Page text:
Sun Chronicle: Warren says public can pressure politicians to act on student loans
The U.S. Senate is dealing with issues ranging from terrorist attacks to budget deficits, but freshman Sen. Elizabeth Warren chose student loans as the subject of her very first piece of legislation.
Warren, D-Mass., told The Sun Chronicle today that she chose to concentrate on student loans because they effect the economy, the security of the middle class, and the state of higher education.
More so, the price the federal government charges students for college loans is a reflection of what society believes is important because it is an indication of what it is willing to pay for.
Warren last week filed a bill that would set the interest rates on subsidized Stafford Loans at 0.75 percent for one year. That is the rate the Federal Reserves charges big banks for loans.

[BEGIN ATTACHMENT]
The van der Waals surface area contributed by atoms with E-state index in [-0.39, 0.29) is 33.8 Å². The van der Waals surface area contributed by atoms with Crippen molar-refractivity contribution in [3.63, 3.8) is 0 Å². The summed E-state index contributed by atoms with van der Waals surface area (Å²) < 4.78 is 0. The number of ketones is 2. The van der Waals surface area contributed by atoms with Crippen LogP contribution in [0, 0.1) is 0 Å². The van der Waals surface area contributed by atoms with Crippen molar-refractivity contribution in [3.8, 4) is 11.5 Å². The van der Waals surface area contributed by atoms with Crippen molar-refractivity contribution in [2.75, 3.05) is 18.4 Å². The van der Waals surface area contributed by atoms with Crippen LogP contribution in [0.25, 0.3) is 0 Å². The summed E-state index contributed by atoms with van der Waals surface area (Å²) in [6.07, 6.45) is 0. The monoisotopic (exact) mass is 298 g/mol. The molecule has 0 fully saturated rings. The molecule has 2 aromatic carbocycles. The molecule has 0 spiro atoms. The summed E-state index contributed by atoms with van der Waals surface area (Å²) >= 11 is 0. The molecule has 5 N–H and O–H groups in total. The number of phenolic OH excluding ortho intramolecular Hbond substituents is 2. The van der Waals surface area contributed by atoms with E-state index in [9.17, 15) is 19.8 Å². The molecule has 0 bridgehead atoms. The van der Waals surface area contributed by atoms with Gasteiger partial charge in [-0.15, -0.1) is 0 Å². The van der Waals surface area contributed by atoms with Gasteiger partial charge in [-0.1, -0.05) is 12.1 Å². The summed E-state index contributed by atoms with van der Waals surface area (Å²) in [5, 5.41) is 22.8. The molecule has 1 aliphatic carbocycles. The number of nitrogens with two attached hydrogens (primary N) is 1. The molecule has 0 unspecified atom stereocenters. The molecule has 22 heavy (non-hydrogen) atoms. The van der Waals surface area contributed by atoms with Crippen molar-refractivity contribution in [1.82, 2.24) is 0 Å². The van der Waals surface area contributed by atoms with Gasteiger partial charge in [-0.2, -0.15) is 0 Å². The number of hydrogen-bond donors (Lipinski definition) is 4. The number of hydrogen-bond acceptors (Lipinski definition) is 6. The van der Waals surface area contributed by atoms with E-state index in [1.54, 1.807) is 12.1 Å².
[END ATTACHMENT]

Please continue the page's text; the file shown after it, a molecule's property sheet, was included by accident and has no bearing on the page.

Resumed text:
The senator said if the country can afford such a low rate for big banks, it can afford it for students struggling to get an education.
"This bill is about our values," she said in a telephone interview. "How we spend our money should reflect our values."
Besides, she said, the government makes about 36 cents on every dollar it loans, for a total take of $34 billion this year.
The subsidized loans currently have an interest rate of 3.4 percent. The rate is scheduled to double to 6.8 percent on July 1, adding thousands of dollars to the cost of higher education for millions of students.
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